The vast majority of planets near foreign stars are discovered by astronomers with the help of sophisticated methods. The exoplanet does not appear in the image, but reveals itself indirectly in the spectrum.
A team of scientists from the Max Planck Institutes for Astronomy and Extraterrestrial Physics has now succeeded in obtaining the first direct confirmation of a previously discovered exoplanet using the method of radial velocity measurement. Using the the GRAVITY instrument at the VLT telescopes in Chile, the astronomers observed the faint glint of the planet Beta Pictoris c, some 63 light-years away from Earth, next to the bright rays of its mother star.
The researchers can now determine both the brightness and the dynamic mass of an exoplanet from these observations and thus better narrow down the formation models of these objects. Combining the light of the four large VLT telescopes, astronomers in the GRAVITY collaboration have managed to directly observe the glint of light coming from an exoplanet close to its parent star. The planet called “b Pictoris c” is the second planet found to orbit its parent star.
It was originally detected by the so-called ‘radial velocity’, which measures the drag and pull on the parent star due to the planet’s orbit. Beta Pictoris c is so close to its parent star that even the best telescopes were not able to directly image the planet so far. Sylvestre Lacour, leader of the ExoGRAVITY observing programme said:
“This is the first direct confirmation of a planet detected by the radial velocity method.”
Radial velocity measurements have been used for many decades by astronomers, and have allowed for the detection of hundreds of exoplanets. But never before were the astronomers able to obtain a direct observation of one of those planets. This was only possible because the GRAVITY instrument, situated in a laboratory underneath the four telescopes it uses, is a very precise instrument.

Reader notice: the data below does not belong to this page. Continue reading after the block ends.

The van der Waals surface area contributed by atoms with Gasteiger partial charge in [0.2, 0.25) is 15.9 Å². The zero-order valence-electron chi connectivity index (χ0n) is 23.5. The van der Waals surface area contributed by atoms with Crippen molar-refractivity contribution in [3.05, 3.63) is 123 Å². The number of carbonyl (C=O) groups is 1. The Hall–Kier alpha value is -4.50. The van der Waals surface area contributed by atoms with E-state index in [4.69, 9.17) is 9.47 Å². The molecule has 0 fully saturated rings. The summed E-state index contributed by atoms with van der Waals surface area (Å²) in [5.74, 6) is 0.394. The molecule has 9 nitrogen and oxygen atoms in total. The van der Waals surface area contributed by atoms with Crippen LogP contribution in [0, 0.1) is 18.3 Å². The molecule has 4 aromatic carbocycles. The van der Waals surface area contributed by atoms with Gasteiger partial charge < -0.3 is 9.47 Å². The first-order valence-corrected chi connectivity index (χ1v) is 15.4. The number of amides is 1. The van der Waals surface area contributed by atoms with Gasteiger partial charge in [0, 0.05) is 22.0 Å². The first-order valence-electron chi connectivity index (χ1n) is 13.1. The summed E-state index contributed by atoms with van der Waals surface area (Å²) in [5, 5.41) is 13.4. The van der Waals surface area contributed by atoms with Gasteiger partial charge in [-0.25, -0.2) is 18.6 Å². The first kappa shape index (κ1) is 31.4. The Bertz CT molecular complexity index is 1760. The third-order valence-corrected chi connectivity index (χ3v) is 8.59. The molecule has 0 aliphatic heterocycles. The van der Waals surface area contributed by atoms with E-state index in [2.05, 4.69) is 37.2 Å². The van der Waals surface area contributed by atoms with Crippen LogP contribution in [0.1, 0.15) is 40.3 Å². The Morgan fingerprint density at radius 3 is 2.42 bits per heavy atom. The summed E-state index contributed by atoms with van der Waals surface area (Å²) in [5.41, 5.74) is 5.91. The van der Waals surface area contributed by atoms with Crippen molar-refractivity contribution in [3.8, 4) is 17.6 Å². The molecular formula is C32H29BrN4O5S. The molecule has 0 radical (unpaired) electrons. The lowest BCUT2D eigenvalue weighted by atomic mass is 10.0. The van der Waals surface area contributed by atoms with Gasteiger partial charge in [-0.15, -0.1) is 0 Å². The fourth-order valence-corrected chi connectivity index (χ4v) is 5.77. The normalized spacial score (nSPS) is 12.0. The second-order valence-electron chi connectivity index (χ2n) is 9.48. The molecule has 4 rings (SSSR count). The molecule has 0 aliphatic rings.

It observes the light from the parent star with all four VLT telescopes at the same time and combines them into a virtual telescope with the detail required to reveal beta Pictoris c. Marvels Frank Eisenhauer, the lead scientist of the GRAVITY project at MPE, said:
“It is amazing, what level of detail and sensitivity we can achieve with GRAVITY. We are just starting to explore stunning new worlds, from the supermassive black hole at the centre of our galaxy to planets outside the solar system.”
The direct detection with GRAVITY, however, was only possible due to new radial velocity data precisely establishing the orbital motion of b Pictoris c, presented in a second paper published also today. This enabled the team to precisely pinpoint and predict the expected position of the planet so that GRAVITY was able to find it. b Pictoris c is thus the first planet that has been detected and confirmed with both methods, radial velocity measurements and direct imaging.
In addition to the independent confirmation of the exoplanet, the astronomers can now combine the knowledge from these two previously separate techniques. Mathias Nowak, the lead author on the GRAVITY discovery paper explained:
“This means, we can now obtain both the brightness and the mass of this exoplanet. As a general rule, the more massive the planet, the more luminous it is.”
In this case, however, the data on the two planets is somewhat puzzling: The light coming from beta Pictoris c is six times fainter than its larger sibling, beta Pictoris b. Beta Pictoris c has 8 times the mass of Jupiter. So how massive is beta Pictoris b? Radial velocity data will ultimately answer this question, but it will take a long time to get enough data: one full orbit for planet b around its star takes 28 of our years! Paul Molliere, who as postdoc at MPIA is modelling exoplanet spectra, said:
“We used GRAVITY before to obtain spectra of other directly imaged exoplanets, which themselves already contained hints on their formation process. This brightness measurement of b Pictoris c, combined with its mass, is a particularly important step to constraining our planet formation models.”
Additional data might also be provided by GRAVITY+, the next generation instrument that is already under development.
Provided by: Hannelore Hämmerle, Max Planck Society [Note: Materials may be edited for content and length.]